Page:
I'm gearing to have another lot of eggs go in at the end of next weekend or thereabouts. Currently the incubator is the nest box for Leia's hand-reared budgie chicks (aw cute!) Dawn and Dusk are our first hand-reared budgies, and will be Leia's forever pets. But if this works well, we may do this for all the others to come and try and sell hand-reared chicks. As it is, from the first hatch of eggs, we had four budgies and from this second lot, there's four still in the nest (we think!) with the two we took out. So in a season so far, we've gone from 2 budgies to TWELVE!

Not to speak of the finches, although we lost a few... this last lot of chicks just fledged today - we have a full DOZEN new babies! Plus the parents and the two chicks from previous batches. Makes TEN finches.


The quail are laying abundantly now, an egg a day. I definitely have at least 4 males, possibly 5... which is not great, so if you know of anyone in my area who want male quail, just drop me a line! The quail eggs are great, we use them for everything - scrambled eggs, in baking, and for mayonnaise.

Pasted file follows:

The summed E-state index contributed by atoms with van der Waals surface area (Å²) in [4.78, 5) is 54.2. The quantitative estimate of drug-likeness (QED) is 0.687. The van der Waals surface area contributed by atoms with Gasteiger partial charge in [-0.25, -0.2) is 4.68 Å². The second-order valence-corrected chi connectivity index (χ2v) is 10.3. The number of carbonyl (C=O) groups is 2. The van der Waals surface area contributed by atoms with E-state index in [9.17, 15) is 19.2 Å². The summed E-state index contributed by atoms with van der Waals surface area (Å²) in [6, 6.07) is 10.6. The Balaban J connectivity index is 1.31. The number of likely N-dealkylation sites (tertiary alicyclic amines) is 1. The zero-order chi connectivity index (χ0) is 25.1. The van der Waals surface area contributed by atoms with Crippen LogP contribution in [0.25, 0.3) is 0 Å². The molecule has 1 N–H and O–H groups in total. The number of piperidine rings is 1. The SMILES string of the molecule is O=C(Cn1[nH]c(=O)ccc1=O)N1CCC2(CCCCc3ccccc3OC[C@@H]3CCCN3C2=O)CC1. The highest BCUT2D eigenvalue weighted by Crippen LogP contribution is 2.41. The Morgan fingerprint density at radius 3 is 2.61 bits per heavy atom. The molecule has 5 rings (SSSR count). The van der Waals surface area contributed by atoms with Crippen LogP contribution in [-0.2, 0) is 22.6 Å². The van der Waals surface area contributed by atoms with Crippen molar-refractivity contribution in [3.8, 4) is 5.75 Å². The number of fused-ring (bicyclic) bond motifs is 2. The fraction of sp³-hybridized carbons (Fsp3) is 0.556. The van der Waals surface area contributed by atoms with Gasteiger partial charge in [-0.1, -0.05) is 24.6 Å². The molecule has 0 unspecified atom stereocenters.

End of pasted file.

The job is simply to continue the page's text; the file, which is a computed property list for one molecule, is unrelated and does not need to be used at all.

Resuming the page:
Of Mystique and Midnight, our two black pekin bantam hens, only Mystique is laying, and only one egg every second day. The eggs are super gorgeous - peachy pink and small. Wondering why Midnight's not laying - she's still under a year old... and why Mystique only lays once every two days. More research!





...not yet... but almost! I had to put aside my dreams of having a Southdown Babydoll after I found the ewe lambs sell for $650 each. SIX HUNDRED AND FIFTY DOLLARS????! Then for a while I was content, and excited to get a breed called Ryelands, but it turned out transporting them from the breeder to where I am cost way too much (a whole other sheep), so in the end I settled for two one- year old ewes from a "common" mix-breed of sheep from a friend of mine. They're happy and healthy ladies, and will do the lawn-mowing job just fine.

So this weekend Rick was digging post holes and plumb-lining where the fence will be to secure the orchard from the new inhabitants of our acre homestead. Hopefully this will all be done by next weekend and we can take possession of our ewes next Sunday. How exciting!


Potager, Orchard, Herb Garden